Model 3100B High-Frequency Oscillatory Ventilator - P890057/S014
This is a brief overview of information related to FDA's approval to market this product. See the links below to the Summary of Safety and Effectiveness and product labeling for more complete information on this product, its indications for use, and the basis for FDA's approval.
Product Name: Model 3100B High-Frequency Oscillatory Ventilator
Manufacturer: SensorMedics Corporation
Address: 22705 Savi Ranch Parkway, Yorba Linda, CA 92887-4645
Approval Date: September 24, 2001
Approval Letter: http://www.accessdata.fda.gov/cdrh_docs/pdf/p890057s014a.pdf
What is it, and how does it work? The Model 3100B High-Frequency Oscillatory Ventilator is used to help patients who suffer from a severe condition called Acute Respiratory Distress Syndrome (ARDS) that makes it impossible to breathe on their own. Like a conventional ventilator, the Model 3100B is connected to a patient's airway to deliver a humidified mixture of air and oxygen. Unlike a conventional ventilator, it breathes for the patient in very shallow, rapid breaths much in the way a dog pants (3 to 15 breaths a second). This improves breathing, by keeping the patient's lungs slightly inflated at all times. The ventilator has alarms to warn of conditions that may be dangerous to the patient, such as airway pressures that are too high or too low; or a failure in the ventilator that makes it unable to breathe for the patient.
When is it used? The Model 3100B ventilator is used to treat patients who have ARDS and weigh at least 35 kilograms (77 pounds). There are two other models of this ventilator:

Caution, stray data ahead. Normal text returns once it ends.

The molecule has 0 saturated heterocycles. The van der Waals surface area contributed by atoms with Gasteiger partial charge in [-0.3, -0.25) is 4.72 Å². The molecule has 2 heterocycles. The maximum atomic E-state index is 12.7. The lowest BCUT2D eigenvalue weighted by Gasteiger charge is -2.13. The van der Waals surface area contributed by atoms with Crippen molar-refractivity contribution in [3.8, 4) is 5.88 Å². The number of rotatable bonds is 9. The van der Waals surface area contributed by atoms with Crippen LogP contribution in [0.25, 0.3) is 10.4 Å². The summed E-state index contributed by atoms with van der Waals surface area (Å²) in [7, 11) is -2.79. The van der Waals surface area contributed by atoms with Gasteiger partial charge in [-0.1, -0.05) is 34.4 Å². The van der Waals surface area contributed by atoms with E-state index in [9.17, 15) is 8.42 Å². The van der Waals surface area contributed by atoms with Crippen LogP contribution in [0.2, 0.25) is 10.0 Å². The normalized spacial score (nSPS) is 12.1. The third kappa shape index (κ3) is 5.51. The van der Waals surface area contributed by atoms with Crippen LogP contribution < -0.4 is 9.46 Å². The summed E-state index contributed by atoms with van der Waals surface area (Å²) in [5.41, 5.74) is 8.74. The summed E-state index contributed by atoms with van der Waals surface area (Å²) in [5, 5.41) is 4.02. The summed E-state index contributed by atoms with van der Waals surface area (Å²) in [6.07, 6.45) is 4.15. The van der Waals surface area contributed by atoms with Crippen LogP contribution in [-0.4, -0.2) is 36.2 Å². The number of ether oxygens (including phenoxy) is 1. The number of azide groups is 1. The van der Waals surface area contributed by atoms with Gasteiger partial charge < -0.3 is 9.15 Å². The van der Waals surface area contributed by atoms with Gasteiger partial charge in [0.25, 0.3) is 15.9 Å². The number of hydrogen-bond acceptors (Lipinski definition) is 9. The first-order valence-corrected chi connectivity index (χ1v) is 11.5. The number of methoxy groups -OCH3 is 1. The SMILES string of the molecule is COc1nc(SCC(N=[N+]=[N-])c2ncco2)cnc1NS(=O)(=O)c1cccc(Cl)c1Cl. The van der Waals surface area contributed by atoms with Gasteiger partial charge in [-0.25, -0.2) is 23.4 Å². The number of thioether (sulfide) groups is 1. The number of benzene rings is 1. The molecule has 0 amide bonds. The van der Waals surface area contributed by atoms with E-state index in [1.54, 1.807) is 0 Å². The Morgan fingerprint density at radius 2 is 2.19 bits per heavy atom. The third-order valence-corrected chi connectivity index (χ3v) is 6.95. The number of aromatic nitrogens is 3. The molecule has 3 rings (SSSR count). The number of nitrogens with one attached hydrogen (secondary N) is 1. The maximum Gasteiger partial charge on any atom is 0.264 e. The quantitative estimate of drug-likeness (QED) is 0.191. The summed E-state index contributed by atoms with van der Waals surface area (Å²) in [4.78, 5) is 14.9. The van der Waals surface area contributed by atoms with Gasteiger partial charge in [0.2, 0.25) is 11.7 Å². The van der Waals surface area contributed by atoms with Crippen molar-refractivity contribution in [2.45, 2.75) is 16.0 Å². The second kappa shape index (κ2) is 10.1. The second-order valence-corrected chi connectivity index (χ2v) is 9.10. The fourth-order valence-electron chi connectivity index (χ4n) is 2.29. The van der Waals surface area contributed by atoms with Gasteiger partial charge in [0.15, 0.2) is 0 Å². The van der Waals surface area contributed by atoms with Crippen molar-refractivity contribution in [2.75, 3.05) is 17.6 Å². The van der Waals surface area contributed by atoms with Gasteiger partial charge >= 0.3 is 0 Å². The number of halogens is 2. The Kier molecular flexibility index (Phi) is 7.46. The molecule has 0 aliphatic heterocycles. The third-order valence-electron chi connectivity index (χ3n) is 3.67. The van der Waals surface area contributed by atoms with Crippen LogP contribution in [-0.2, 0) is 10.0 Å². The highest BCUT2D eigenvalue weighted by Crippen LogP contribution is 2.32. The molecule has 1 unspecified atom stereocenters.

- Model3100 was approved by the FDA in 1992 for newborns with respiratory failure and injury from excess pressure to the lungs (barotrauma) and
- Model 3100A was approved in 1995 expanding the indications for use to include selected pediatric patients who are failing conventional ventilation.
What will it accomplish? Like all ventilators, this device will breathe for a patient by delivering oxygen to the patient's lungs and removing carbon dioxide. However, this high-frequency ventilator may produce less injury than conventional ventilators. A clinical study showed better survival for patients treated with the high-frequency ventilator as compared to those treated with a conventional ventilator. Also, the high-frequency ventilator patients were more likely to successfully breathe on their own after six months. However, patients treated with the high-frequency ventilator were less likely to breathe on their own after only one month.
When should it not be used? The ventilator should not be used to deliver drugs in the form of a mist (aerosolized drugs). In addition, the benefits and risks of using the ventilator to treat patients with severe chronic obstructive pulmonary disease (COPD) or asthma are unknown.
Additional information: The SSED and Labeling will be available at: http://www.accessdata.fda.gov/scripts/cdrh/cfdocs/cftopic/pma/pma.cfm?num=p890057s014